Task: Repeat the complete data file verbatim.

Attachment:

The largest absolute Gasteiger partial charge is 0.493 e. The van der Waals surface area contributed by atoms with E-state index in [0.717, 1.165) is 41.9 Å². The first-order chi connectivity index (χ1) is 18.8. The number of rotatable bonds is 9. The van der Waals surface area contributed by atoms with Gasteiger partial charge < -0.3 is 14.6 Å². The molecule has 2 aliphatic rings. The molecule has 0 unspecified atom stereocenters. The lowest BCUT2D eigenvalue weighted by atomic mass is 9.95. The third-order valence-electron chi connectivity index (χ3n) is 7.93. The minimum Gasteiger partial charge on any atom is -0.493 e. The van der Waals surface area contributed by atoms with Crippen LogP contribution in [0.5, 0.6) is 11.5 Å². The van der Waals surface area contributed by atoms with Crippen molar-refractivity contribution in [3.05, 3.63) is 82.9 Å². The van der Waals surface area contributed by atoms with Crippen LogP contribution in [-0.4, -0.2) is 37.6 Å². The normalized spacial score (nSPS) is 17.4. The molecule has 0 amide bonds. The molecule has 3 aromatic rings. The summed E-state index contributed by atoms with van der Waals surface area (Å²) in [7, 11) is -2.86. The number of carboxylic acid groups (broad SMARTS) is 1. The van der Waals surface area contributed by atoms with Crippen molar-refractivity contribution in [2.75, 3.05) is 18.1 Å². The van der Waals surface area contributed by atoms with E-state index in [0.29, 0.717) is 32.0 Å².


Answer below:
The largest absolute Gasteiger partial charge is 0.493 e. The van der Waals surface area contributed by atoms with E-state index in [0.717, 1.165) is 41.9 Å². The first-order chi connectivity index (χ1) is 18.8. The number of rotatable bonds is 9. The van der Waals surface area contributed by atoms with Gasteiger partial charge < -0.3 is 14.6 Å². The molecule has 2 aliphatic rings. The molecule has 0 unspecified atom stereocenters. The lowest BCUT2D eigenvalue weighted by atomic mass is 9.95. The third-order valence-electron chi connectivity index (χ3n) is 7.93. The minimum Gasteiger partial charge on any atom is -0.493 e. The van der Waals surface area contributed by atoms with Crippen LogP contribution in [0.5, 0.6) is 11.5 Å². The van der Waals surface area contributed by atoms with Crippen molar-refractivity contribution in [3.05, 3.63) is 82.9 Å². The van der Waals surface area contributed by atoms with Crippen LogP contribution in [-0.4, -0.2) is 37.6 Å². The normalized spacial score (nSPS) is 17.4. The molecule has 0 amide bonds. The molecule has 3 aromatic rings. The summed E-state index contributed by atoms with van der Waals surface area (Å²) in [7, 11) is -2.86. The number of carboxylic acid groups (broad SMARTS) is 1. The van der Waals surface area contributed by atoms with Crippen molar-refractivity contribution in [2.75, 3.05) is 18.1 Å². The van der Waals surface area contributed by atoms with E-state index in [0.29, 0.717) is 32.0 Å².